1. This site uses cookies. By continuing to use this site, you are agreeing to our use of cookies. Learn More.

Cherry Cooking Spoons

Discussion in 'DIY and Traditional crafts' started by Muddypaws, Mar 6, 2019.

  1. Muddypaws

    Muddypaws Full Member

    Joined:
    Jan 23, 2009
    Messages:
    977
    Likes Received:
    181
    Location:
    Southampton
    I haven't made anything wooden or bushcrafty for ages, so I thought I would rectify this, by setting up my pole lathe, and making some cooking spoons. I had a couple of small diameter Cherry logs at the back of the garage, which had been there for possibly fifteen years, and were therefore well seasoned. These spoons are the results of an afternoon's turnings.

    [​IMG]IMG_20190306_145540 by Alan Muddypaws, on Flickr

    Eleven inches in length, the handles and shoulders were turned on the pole lathe, and then the bowls were shaped using a drawknife, spokeshave and hooked knife. The finish is "off the tools", and then burnished by rubbing vigorously up and down with a handful of shavings from under the lathe.
    I will confess to a little bit of cheating. Where I would have (especially with green wood) shaped the turning blanks with an axe and drawknife, for these I did the shaping on my new bandsaw. The bandsaw is making me lazy!

    Thanks for looking!
     
    ScottE, bobnewboy, CLEM and 3 others like this.
  2. Robson Valley

    Robson Valley Full Member

    Joined:
    Nov 24, 2014
    Messages:
    7,551
    Likes Received:
    1,040
    Location:
    McBride, BC
    Excellent. There's good strength in the web between the handle and the bowl.
    Skinny handles are detestible to arthritic hands. Those look attractively thicker than many.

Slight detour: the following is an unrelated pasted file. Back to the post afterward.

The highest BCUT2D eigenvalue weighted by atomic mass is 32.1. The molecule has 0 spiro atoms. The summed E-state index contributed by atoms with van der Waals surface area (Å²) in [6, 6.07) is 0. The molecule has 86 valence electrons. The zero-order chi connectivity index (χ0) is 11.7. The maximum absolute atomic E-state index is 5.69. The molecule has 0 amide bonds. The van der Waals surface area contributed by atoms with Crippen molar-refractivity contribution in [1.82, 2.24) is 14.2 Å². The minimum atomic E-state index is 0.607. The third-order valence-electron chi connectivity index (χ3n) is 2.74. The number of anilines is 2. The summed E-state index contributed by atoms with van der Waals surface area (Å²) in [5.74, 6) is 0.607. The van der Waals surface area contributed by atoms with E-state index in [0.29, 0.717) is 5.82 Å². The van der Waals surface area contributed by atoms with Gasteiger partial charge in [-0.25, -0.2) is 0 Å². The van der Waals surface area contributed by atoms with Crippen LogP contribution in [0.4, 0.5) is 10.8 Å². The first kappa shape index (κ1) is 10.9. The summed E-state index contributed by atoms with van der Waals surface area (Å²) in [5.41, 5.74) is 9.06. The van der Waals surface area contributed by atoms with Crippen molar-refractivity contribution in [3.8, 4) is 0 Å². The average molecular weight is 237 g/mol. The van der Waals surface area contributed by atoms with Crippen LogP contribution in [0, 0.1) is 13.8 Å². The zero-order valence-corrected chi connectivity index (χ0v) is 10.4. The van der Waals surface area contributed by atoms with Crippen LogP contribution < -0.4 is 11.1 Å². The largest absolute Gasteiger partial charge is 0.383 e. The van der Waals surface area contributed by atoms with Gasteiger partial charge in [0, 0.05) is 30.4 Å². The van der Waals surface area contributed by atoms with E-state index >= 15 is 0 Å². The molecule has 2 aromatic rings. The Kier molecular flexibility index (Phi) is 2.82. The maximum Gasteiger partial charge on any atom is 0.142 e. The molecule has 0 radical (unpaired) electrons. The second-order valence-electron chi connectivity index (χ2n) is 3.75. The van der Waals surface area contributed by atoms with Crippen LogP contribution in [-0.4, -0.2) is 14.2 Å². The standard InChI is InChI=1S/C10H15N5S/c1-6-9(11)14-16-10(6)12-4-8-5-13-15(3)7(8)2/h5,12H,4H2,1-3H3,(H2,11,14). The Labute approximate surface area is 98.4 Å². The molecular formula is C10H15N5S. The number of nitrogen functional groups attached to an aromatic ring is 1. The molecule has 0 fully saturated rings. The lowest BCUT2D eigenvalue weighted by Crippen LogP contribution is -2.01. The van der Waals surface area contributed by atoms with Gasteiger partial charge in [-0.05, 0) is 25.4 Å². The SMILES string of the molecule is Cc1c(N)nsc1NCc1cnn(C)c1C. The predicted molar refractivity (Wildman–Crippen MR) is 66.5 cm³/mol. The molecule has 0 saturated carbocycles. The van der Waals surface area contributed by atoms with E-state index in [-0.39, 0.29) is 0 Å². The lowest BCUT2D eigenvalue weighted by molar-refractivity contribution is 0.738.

Wood: I read of more and more carvers using cherry. Are the orchards coming down?

    There are no prizes for squandering time. Try burnishing with a brown paper grocery bag some time.
    The bandsaw and your generosity could prepare blanks for an entire campfire group.
     
    Muddypaws likes this.
  3. crosslandkelly

    crosslandkelly A somewhat settled

    Joined:
    Jun 9, 2009
    Messages:
    22,721
    Likes Received:
    657
    Location:
    North West London
    Very nice, great shapes.
     
    Muddypaws likes this.
  4. Madriverrob

    Madriverrob Native

    Joined:
    Feb 4, 2008
    Messages:
    1,105
    Likes Received:
    82
    Location:
    Whitby , North Yorkshire
    Nice spoons
     
    Muddypaws likes this.
  5. Muddypaws

    Muddypaws Full Member

    Joined:
    Jan 23, 2009
    Messages:
    977
    Likes Received:
    181
    Location:
    Southampton
    In this case the wood came from some neglected woodland. My dad got involved with a conservation project, and the cherry was running rampant in one corner of the wood. I believe it was sucker growth from an ornamental cherry in a neighbouring plot, which of course reverts to native wild cherry from the rootstock, and grows vigorously. After years of neglect many of the trunks had reached three or four inch diameter. So a decision was taken to thin out some of it, and my dad saved some for me.

    Thanks for the positive comments!
     
    Robson Valley likes this.
  6. Dean

    Dean Mod
    Mod

    Joined:
    Jan 24, 2004
    Messages:
    829
    Likes Received:
    62
    Location:
    Aberdare, South Wales
    Nice work getting back into the groove Muddypaws.
     
    Muddypaws likes this.
  7. 66jj99

    66jj99 Full Member

    Joined:
    Dec 22, 2011
    Messages:
    42
    Likes Received:
    24
    Location:
    Bristol
    Great profiles you've donedon these two. They look very handy.
     
    Muddypaws likes this.
  8. bobnewboy

    bobnewboy Settler

    Joined:
    Jul 2, 2014
    Messages:
    735
    Likes Received:
    150
    Location:
    North West Somerset
    Very nice. I’m sure the ability to get into corners of cooking pans is not missed when they are used
     

Share This Page